Tuesday, October 18, 2016
Suppose two jumbo jets crashed every day, killing a total of about 365,000 people in a year. Remarkably enough that's about the level of carnage caused every year in our country by avoidable medical mistakes.
We would never tolerate such an incredible loss of life were it caused by recurring plane crashes (or most anything else). The Federal Aviation Authority would be given immediate and unlimited funding to figure out exactly why the planes were crashing and to do whatever it takes to make them safe again.
In fact, complete reporting of mistakes, and constantly correcting them, has made flying in a commercial plane about the safest thing a person can ever do.
In contrast, and inexplicably, we tolerate an equivalent loss of life caused by medical mistakes, despite the fact that they have become the third leading cause of death in the US. There is no public fear and rage, no sustained and coordinated effort to identify the major sources of error and eliminate them.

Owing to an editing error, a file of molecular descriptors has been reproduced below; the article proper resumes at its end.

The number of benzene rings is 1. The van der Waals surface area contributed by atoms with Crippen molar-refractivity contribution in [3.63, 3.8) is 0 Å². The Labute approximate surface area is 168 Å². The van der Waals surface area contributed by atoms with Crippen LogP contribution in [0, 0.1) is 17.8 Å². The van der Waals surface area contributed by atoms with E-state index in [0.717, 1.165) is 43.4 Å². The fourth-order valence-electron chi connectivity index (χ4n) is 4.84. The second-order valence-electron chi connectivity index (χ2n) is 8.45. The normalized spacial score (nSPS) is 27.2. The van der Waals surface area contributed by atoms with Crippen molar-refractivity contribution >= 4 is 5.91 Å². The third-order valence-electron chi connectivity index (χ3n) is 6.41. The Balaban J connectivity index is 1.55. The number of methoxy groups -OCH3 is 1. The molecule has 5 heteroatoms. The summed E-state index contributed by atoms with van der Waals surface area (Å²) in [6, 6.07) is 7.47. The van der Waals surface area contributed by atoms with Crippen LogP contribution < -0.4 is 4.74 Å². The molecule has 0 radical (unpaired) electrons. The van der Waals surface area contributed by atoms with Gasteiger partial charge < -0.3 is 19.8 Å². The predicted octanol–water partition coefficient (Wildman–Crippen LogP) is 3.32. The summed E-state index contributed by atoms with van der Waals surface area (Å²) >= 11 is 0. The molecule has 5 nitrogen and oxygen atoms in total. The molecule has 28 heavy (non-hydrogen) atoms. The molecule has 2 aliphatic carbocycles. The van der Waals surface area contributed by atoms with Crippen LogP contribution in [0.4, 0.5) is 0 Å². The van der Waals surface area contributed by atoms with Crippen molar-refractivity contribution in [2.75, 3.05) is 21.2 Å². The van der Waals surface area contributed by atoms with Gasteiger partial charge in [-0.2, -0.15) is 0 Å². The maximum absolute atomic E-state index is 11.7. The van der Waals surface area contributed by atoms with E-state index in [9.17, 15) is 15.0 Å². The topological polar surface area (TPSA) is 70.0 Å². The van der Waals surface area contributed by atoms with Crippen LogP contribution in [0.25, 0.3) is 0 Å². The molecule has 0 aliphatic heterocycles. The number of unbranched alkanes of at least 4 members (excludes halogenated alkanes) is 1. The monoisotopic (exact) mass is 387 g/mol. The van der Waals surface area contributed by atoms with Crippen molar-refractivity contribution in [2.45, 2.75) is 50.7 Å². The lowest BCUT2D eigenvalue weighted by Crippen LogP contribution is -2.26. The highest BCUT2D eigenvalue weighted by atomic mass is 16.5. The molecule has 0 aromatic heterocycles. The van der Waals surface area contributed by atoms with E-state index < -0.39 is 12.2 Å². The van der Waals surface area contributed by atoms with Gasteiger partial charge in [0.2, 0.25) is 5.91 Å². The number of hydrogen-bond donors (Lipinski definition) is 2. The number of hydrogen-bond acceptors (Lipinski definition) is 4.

Neglect of medical safety has made the simple act of being admitted to a hospital about the most dangerous thing you can possibly do. And the hospitals and government are doing little to make medical care safer.
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